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July 1, 2008
Rodney McInnis, Southwest Administrator of NOAA’s Fisheries Service and U.S. Commissioner to the Inter-American Tropical Tuna Commission (IATTC), today expressed disappointment that a few countries blocked the Commission’s plan to conserve depleted tuna stocks.
High resolution (credit: NOAA)
The IATTC’s annual meetings concluded on Friday in Panama without agreement on a plan to conserve yellowfin and bigeye tuna, which have in recent years been subject to overexploitation. The Commission has responsibility for the conservation and management of these shared international fisheries resources, but measures can only be adopted if all Commission members agree.
“The IATTC has failed to take action at a critical juncture for the successful management of these tuna stocks,” said Commissioner McInnis. “The United States certainly does not want to see a sharp decline of yellowfin and bigeye tuna stocks in the Eastern Pacific similar to the depletion and looming collapse of eastern Atlantic and Mediterranean bluefin tuna, but we fear that because the members of this Commission are failing to adopt a management regime supported by the best available science, we may be headed down that path in the near future.”
High resolution (credit: NOAA)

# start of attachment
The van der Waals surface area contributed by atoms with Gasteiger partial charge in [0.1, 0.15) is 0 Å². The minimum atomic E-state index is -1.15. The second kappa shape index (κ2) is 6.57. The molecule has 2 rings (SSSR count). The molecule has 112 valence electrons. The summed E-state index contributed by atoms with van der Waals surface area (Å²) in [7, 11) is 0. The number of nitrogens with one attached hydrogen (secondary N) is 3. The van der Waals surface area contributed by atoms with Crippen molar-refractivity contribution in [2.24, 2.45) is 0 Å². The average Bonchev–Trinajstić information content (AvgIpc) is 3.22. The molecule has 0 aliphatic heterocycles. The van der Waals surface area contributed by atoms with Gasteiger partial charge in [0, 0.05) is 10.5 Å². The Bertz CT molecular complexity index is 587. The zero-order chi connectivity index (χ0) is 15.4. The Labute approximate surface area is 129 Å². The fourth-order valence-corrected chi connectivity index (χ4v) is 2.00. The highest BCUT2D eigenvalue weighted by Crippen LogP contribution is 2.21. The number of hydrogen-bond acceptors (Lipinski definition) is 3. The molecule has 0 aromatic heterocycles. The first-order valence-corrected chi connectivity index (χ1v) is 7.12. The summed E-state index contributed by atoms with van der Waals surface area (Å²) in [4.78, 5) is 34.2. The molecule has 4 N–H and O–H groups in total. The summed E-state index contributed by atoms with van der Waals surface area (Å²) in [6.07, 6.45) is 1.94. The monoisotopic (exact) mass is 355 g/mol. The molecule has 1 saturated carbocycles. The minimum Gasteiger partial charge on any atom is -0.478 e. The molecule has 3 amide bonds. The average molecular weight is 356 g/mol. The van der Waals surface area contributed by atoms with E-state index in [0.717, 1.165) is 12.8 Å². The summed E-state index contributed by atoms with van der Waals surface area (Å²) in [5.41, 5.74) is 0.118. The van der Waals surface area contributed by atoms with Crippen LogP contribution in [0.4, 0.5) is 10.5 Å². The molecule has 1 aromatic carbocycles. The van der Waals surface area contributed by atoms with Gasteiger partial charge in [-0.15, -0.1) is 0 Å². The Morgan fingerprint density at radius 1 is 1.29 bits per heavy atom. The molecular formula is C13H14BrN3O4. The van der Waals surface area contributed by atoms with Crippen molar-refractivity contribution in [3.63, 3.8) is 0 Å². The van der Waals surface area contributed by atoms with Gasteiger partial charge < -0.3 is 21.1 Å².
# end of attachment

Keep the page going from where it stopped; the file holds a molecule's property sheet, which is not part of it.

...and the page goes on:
Over the last several years, the Commission’s staff scientists have consistently warned that reductions in fishing are necessary to maintain the abundance of yellowfin and bigeye tuna stocks at sustainable levels in the eastern Pacific Ocean. IATTC scientific staff recommended a 12-week closure of the purse seine fishery in the eastern Pacific Ocean, an off-shore area closure for the conservation of bigeye tuna, and reductions in allowable harvest levels of bigeye tuna by longline fishing vessels.
The overwhelming majority of IATTC member countries, including the United States, agreed in principle to a slate of measures consistent with the scientific staff’s recommendations. However, consensus was blocked by a few member countries that cited uncertainty in the estimates of the status of the stocks and their unwillingness to accept significant fishing reductions.
Commissioner McInnis added, “We are extremely disappointed that despite the high quality of analyses and scientific research provided by IATTC scientists that indicates we must cut fishing levels, some countries cannot be convinced to follow their recommendations. Overfishing these tuna stocks could undermine the economic livelihood for many people and reduce supplies of sustainable yellowfin and bigeye tuna.”
NOAA's Fisheries Service is dedicated to protecting and preserving our nation’s living marine resources and their habitat through scientific research, management and enforcement. NOAA Fisheries Service provides effective stewardship of these resources for the benefit of the nation, supporting coastal communities that depend upon them, and helping to provide safe and healthy seafood to consumers and recreational opportunities for the American public.
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